Who is the key hero or heroine in this episode? Why?
Defend the answer if there could be more than one. Who is more important, the hero or the heroine (if both are involved). Why?
Who is the key opponent in this episode? Why?
Defend the answer if there could be more than one. Why is this person attacking or causing a problem? Is there a reasonable argument that would support their point of view?
Do any gods or goddesses (Celatta, Vishnu, Shiva, or Kali) take sides in this episode?
If so, why is this? What is the larger, cosmic perspective those gods might have on what is happening?
Can you describe the local geography that is a part of this episode?
Why could this geography be important? What can you link it to that is part of your own experience?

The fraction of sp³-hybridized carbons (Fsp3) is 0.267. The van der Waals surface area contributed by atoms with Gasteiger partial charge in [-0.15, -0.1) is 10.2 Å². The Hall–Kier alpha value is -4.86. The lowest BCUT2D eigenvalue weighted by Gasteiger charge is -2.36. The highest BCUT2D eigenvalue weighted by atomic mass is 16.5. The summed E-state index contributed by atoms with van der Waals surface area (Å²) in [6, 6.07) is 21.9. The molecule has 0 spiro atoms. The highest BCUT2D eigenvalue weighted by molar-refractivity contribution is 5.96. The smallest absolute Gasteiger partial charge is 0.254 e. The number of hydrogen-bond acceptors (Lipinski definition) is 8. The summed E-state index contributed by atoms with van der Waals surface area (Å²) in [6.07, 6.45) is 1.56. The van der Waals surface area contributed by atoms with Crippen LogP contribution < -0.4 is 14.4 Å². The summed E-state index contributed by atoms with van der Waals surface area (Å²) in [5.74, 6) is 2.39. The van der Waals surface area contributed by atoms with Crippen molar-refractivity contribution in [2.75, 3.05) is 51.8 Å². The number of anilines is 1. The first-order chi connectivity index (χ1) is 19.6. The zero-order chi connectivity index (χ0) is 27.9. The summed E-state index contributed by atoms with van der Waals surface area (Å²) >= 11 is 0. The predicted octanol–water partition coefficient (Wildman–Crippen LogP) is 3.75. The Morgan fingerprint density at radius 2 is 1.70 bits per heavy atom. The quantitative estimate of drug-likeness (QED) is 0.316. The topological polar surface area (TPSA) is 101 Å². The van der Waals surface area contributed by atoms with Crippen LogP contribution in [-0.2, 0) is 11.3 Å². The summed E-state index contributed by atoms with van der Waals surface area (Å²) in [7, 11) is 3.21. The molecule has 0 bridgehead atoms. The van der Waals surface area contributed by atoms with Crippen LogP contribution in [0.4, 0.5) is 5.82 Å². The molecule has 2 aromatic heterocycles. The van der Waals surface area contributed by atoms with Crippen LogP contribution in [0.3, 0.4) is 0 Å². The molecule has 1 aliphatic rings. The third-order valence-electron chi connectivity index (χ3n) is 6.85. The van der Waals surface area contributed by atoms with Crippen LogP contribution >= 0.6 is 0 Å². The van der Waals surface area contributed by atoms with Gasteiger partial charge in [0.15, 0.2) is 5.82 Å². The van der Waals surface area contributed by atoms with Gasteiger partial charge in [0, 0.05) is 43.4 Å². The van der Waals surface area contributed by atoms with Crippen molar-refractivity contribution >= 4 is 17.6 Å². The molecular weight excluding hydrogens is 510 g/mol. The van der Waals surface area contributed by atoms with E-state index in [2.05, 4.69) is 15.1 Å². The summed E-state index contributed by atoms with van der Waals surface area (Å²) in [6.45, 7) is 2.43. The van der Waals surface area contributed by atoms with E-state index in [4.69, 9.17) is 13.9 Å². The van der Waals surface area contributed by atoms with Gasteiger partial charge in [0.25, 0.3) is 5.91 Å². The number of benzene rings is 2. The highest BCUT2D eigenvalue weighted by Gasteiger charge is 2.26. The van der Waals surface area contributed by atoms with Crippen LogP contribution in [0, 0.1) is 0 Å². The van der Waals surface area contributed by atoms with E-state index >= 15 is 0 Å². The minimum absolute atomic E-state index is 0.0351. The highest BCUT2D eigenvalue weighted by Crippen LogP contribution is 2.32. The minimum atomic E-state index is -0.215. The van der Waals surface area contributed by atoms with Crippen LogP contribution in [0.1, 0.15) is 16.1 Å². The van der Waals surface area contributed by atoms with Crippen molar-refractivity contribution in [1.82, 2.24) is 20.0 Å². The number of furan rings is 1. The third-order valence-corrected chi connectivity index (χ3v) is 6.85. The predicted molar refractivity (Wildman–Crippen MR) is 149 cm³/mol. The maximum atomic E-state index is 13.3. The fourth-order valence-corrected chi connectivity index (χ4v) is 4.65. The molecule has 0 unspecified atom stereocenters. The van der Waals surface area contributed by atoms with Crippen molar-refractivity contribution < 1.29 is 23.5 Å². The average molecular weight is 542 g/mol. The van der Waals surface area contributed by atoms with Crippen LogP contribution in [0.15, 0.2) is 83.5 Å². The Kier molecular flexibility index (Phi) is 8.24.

What are the key locations where the actions in this episode take place?
What are the reasons why the place where something happens might be important?
What specific family values are highlighted in this episode?
In a few episodes important family bonds between the various gods in the story are mentioned too!
What social or community values are highlighted in this episode?
What does this have to do with our overall understanding of the tale being told? What does it have to do with the story’s relevance today?
What ecological values (like pride in the land) do you find expressed in this episode?
How are ideas about abundance and the fertility of the land given importance in this tale?
What does this episode tell you about local political traditions?
(This question is relevant to only some of the episodes).
Is there any economic information supplied in this episode?